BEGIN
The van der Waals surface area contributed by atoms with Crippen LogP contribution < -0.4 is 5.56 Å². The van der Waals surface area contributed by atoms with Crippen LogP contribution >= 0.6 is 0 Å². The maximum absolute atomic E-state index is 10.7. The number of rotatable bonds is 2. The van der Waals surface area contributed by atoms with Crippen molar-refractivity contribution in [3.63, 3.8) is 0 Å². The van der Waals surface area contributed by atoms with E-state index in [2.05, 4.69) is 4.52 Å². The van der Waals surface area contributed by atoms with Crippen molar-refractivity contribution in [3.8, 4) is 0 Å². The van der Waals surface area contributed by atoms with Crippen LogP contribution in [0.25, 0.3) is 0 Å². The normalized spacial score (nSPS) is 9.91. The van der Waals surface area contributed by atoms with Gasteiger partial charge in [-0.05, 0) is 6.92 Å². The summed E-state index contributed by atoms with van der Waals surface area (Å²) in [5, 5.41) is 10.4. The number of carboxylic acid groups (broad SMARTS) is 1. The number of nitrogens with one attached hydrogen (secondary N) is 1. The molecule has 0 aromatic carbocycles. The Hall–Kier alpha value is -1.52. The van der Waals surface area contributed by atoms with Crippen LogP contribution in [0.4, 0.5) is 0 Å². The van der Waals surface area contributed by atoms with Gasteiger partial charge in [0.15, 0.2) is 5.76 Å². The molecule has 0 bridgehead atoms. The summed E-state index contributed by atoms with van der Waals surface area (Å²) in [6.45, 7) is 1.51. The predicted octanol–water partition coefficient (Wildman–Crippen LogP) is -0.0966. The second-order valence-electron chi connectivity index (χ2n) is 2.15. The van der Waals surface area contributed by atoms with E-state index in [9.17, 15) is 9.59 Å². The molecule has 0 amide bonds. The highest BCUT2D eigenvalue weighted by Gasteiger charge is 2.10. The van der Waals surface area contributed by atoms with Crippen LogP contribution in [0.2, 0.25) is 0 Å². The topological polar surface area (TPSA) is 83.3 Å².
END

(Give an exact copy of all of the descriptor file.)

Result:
The van der Waals surface area contributed by atoms with Crippen LogP contribution < -0.4 is 5.56 Å². The van der Waals surface area contributed by atoms with Crippen LogP contribution >= 0.6 is 0 Å². The maximum absolute atomic E-state index is 10.7. The number of rotatable bonds is 2. The van der Waals surface area contributed by atoms with Crippen molar-refractivity contribution in [3.63, 3.8) is 0 Å². The van der Waals surface area contributed by atoms with E-state index in [2.05, 4.69) is 4.52 Å². The van der Waals surface area contributed by atoms with Crippen molar-refractivity contribution in [3.8, 4) is 0 Å². The van der Waals surface area contributed by atoms with Crippen LogP contribution in [0.25, 0.3) is 0 Å². The normalized spacial score (nSPS) is 9.91. The van der Waals surface area contributed by atoms with Gasteiger partial charge in [-0.05, 0) is 6.92 Å². The summed E-state index contributed by atoms with van der Waals surface area (Å²) in [5, 5.41) is 10.4. The number of carboxylic acid groups (broad SMARTS) is 1. The number of nitrogens with one attached hydrogen (secondary N) is 1. The molecule has 0 aromatic carbocycles. The Hall–Kier alpha value is -1.52. The van der Waals surface area contributed by atoms with Crippen LogP contribution in [0.4, 0.5) is 0 Å². The van der Waals surface area contributed by atoms with Gasteiger partial charge in [0.15, 0.2) is 5.76 Å². The molecule has 0 bridgehead atoms. The summed E-state index contributed by atoms with van der Waals surface area (Å²) in [6.45, 7) is 1.51. The predicted octanol–water partition coefficient (Wildman–Crippen LogP) is -0.0966. The second-order valence-electron chi connectivity index (χ2n) is 2.15. The van der Waals surface area contributed by atoms with E-state index in [9.17, 15) is 9.59 Å². The molecule has 0 amide bonds. The highest BCUT2D eigenvalue weighted by Gasteiger charge is 2.10. The van der Waals surface area contributed by atoms with Crippen LogP contribution in [0.2, 0.25) is 0 Å². The topological polar surface area (TPSA) is 83.3 Å².